Students and mental health professionals gathered Wednesday to discuss the ways mental health issues are portrayed in the media, on the internet, on campus and the stigmas surrounding them.
The panel encouraged attendees to break the stigmas and to be more open to when talking about mental health. Mental health issues are as common and just as normal as physical ailments, said Media School Associate Professor Lesa Major.
“We should come out of the womb with a physical therapist and a counselor,” she said.
The panel discussion, titled “Words Matter: A conversation about mental health and language,” took place in the Global and International Studies Building, with 18 people attending. Part of Culture of Care Week, the panel’s goal was to destigmatize mental health issues and start an honest conversation, the panel's moderator, Emmalee Fishburn, said.
The media does a bad job of properly describing those who struggle with mental health and often look for extreme cases to cover rather than being honest, said Media School Associate Professor Andrew Weaver.
“They need to be more cautious in the way they portray mental health issues,” Weaver said. “There is more work to be done in the way we add context.”
Negative portrayals of mental health issues within popular culture are detrimental to society, said Fama Zaidi, a counselor with Counseling and Psychological Services.
News outlets also associate mental health issues with instability and other negative qualities, Major said. She also said in order to make a story more exciting, news outlets will twist intense stories to include a mental health aspect.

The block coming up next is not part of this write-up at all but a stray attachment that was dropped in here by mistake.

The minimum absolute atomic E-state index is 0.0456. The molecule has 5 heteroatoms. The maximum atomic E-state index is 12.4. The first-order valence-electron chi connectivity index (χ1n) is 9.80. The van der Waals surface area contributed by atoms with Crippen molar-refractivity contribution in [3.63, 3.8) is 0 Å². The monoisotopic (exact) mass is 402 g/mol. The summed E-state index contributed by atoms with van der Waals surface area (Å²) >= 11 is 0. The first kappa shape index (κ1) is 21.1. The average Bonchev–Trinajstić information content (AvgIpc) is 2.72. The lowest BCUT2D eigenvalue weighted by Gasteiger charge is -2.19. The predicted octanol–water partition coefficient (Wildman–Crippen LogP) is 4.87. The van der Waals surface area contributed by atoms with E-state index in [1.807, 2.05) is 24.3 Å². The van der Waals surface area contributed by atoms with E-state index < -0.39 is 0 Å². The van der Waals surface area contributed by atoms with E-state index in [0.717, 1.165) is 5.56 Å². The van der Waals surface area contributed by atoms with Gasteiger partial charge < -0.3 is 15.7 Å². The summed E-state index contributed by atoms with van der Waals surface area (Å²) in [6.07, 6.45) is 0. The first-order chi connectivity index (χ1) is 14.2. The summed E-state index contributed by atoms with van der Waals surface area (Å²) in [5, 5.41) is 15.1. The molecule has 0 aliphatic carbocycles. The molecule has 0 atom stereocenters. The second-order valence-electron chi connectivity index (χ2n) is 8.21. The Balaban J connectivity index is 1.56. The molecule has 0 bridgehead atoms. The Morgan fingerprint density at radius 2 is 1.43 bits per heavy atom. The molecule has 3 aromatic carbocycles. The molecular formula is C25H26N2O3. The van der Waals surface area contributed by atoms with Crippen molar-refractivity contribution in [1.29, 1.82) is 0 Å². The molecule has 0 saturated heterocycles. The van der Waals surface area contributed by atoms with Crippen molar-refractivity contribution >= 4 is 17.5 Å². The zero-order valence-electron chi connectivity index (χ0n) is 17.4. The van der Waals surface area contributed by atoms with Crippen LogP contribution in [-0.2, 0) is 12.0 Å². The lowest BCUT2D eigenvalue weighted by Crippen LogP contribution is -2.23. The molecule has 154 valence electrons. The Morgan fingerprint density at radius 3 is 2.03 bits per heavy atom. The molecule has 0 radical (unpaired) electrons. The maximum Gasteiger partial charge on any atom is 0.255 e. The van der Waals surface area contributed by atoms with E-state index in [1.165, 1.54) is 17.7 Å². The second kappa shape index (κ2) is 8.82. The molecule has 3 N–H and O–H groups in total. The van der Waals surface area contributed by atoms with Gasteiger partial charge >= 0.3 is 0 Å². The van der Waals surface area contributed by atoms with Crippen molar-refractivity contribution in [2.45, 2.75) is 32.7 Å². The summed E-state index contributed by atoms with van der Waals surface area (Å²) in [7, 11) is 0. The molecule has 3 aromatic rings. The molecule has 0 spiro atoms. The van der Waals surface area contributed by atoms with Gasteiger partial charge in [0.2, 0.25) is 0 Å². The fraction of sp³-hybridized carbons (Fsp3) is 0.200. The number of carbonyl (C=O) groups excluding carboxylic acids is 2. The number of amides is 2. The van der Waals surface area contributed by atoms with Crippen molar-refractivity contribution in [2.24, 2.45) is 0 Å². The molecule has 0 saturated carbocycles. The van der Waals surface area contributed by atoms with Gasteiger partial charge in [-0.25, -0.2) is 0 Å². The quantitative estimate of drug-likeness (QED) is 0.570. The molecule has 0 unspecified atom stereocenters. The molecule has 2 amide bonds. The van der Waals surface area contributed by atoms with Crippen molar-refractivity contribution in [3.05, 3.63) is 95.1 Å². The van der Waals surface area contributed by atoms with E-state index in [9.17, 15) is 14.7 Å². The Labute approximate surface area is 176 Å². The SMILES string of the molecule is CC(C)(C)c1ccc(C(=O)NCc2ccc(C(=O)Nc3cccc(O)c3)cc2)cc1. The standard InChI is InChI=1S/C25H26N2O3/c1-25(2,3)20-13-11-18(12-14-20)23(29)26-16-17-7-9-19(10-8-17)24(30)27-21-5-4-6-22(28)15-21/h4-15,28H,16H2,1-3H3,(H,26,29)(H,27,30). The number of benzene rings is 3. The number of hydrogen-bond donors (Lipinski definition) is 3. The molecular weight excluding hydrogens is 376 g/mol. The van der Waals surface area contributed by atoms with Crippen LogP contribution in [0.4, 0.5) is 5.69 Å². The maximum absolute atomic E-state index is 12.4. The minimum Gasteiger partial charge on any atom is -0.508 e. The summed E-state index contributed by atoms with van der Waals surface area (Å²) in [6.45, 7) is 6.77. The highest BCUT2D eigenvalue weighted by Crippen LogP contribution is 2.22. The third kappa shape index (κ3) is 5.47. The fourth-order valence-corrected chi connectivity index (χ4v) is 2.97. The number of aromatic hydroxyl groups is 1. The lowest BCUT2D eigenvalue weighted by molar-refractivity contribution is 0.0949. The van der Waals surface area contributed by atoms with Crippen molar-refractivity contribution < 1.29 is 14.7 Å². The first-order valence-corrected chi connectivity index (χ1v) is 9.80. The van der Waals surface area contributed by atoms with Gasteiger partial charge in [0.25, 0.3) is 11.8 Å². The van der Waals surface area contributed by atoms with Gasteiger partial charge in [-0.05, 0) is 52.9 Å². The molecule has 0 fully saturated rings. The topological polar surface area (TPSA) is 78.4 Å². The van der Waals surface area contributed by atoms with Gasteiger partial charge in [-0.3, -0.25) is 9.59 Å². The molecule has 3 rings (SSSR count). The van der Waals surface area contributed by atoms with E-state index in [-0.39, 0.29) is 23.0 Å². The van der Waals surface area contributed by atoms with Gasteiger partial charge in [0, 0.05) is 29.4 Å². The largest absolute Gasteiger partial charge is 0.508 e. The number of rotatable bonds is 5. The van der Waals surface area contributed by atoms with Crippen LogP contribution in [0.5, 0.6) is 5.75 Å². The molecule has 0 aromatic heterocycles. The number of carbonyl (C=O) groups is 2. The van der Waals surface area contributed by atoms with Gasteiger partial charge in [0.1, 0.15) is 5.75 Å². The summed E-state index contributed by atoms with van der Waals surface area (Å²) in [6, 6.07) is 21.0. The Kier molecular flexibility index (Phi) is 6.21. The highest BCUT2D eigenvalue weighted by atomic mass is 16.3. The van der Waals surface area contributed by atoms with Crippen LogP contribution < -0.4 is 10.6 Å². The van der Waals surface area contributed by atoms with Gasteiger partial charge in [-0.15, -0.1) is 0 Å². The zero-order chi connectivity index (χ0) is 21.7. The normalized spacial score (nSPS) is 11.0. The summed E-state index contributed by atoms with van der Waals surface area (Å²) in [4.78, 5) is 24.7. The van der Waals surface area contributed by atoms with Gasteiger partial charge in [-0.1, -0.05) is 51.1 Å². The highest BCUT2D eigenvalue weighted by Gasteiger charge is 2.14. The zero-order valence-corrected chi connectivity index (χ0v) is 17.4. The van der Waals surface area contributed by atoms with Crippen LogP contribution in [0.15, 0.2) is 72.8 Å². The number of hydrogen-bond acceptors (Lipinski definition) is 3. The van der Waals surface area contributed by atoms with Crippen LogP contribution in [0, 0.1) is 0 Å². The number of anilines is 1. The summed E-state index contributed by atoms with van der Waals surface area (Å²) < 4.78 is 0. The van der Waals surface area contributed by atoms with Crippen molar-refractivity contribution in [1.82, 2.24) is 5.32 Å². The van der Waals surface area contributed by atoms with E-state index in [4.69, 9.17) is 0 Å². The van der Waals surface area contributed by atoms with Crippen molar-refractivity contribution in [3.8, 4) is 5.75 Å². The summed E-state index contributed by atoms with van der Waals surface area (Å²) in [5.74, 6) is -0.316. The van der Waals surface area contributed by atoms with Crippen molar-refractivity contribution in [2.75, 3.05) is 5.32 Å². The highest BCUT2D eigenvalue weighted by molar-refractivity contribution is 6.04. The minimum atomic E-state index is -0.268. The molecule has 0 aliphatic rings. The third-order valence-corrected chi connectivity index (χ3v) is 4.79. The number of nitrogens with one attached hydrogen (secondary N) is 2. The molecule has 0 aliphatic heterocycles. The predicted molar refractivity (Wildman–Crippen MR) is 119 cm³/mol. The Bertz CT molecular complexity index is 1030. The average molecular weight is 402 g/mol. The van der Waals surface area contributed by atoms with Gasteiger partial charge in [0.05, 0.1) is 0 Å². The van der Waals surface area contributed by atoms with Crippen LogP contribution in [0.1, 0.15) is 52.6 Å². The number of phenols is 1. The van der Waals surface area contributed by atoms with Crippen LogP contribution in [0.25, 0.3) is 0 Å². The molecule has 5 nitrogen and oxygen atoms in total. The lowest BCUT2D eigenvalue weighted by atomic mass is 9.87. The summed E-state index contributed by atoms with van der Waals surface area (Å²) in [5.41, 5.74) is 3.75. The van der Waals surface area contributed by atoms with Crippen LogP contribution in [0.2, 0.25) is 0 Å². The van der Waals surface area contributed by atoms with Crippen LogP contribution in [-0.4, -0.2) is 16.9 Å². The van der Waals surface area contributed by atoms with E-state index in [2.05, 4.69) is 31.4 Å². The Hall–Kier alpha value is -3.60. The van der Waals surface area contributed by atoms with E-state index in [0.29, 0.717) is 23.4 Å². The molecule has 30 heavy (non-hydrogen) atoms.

“Most people who have a mental health issue are rarely violent,” Major said.
The panel also discussed how social media can have positive and negative effects on mental health. Weaver said he has found through his research that reading other users’ posts on social media increases social isolation, but posting yourself increases self-esteem.
High social media use can also cause focus and sleep issues that trigger stress, Zaidi said. These issues are very common among college students, and they often don’t seek help.
“There is still such a stigma associated with seeking help,” Major said. “It’s almost more accepted to seek medication than to seek counseling.”
Recognizing mental health issues quickly and seeking help are important steps for students to take, the panel said.
“Students don’t talk with us about mental health issues until it boils over,” Weaver said.
To end the discussion, the panel spoke about how mental health issues can vary and said they wanted students to be aware of it.
“Every college student is different, so every mental health issue is different,” Zaidi said.
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